BELGRADE (Reuters) - Serbia is still not cooperating fully with the United Nations war crimes tribunal in the hunt for fugitive former General Ratko Mladic, the chief prosecutor said on Monday, a key condition for eventual EU membership.
Serbia’s past inability or unwillingness to find Mladic has long delayed its progress toward the European Union, deterring foreign investment and diminishing EU accession funds.
A U.N. war crimes court has indicted Mladic for genocide in the 1995 massacre of 8,000 Muslims in the Bosnian town of Srebrenica and the 1992-95 siege of Sarajevo.
“My role is to see, at an operational level, if everything possible is done in order to be successful,” Serge Brammertz, the chief U.N. war crimes prosecutor, told reporters.
“While recognizing that a number of people are really doing an excellent job, we say at the same time that there is room for improvement and in a number of areas, more can be done, and in a more professional way.”
In October, EU foreign ministers asked the bloc’s executive commission to consider starting entry talks with Serbia, but warned Belgrade any further progress would depend on its full cooperation with the U.N. war crimes tribunal.
Brammertz said he would send his latest six-month report on Serbia’s efforts to apprehend Mladic to the United Nations on Wednesday, and the Security Council would discuss it on December 6.
On his latest regular visit to assess progress in dealing with war crimes committed during the 1992-95 Balkan wars, the prosecutor said that he had asked Serbia earlier this year to devote more resources to the search and review its strategy.
“We certainly make the maximum effort,” Serbia’s Prime Minister Mirko Cvetkovic said.
Cooperation with The Hague is a key issue, one of the key elements we aim to have in place on our path (toward the EU),” Cvetkovic, who met Brammertz on Monday morning, said later during a visit to Prague.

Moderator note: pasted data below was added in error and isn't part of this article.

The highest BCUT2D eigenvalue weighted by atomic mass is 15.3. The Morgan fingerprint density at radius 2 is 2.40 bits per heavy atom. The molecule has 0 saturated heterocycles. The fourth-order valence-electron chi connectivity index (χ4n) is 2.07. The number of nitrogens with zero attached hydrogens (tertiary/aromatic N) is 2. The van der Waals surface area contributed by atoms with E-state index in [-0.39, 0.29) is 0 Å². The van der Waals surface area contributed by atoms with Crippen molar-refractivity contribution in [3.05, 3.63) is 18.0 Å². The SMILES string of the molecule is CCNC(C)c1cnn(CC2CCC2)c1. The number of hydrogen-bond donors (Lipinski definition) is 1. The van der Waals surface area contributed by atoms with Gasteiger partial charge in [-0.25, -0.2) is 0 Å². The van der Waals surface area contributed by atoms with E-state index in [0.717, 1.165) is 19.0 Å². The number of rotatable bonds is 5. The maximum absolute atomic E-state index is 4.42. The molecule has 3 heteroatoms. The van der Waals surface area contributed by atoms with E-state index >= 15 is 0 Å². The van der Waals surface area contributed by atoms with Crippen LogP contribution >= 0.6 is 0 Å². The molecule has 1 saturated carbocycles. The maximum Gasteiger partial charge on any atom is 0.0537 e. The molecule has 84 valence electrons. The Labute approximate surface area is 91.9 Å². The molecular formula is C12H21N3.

“I expect the report will be balanced and I believe that it will be even better in June, because we will proceed according to recommendations we get in December,” he added.
The Mladic issue is the most prominent factor that has left Serbia lagging behind many other former Yugoslav republics.
Slovenia is already an EU member; Croatia is close to becoming a member; both Macedonia and Montenegro are further along in the process than Belgrade. Even Albania, the region’s most isolated state under Communism, is ahead of Belgrade.
Only Bosnia and Kosovo, which remain international protectorates, trail Serbia in progress toward EU membership.
Investigators believe Mladic is likely to be hiding in or around Belgrade, perhaps in one of the drab Communist-era apartment blocks in the capital’s New Belgrade section of town.
“The main working hypothesis is that the solution to his arrest is in Belgrade, but of course operational activities are concentrated not only on Serbia but are logically also into other areas,” Brammertz said.
Serbian officials say Mladic hid in army barracks until 2002 under the protection of military and state security hardliners before going underground. A trial of his past helpers has uncovered evidence he was in Belgrade until at least 2006.
Editing by Jon Boyle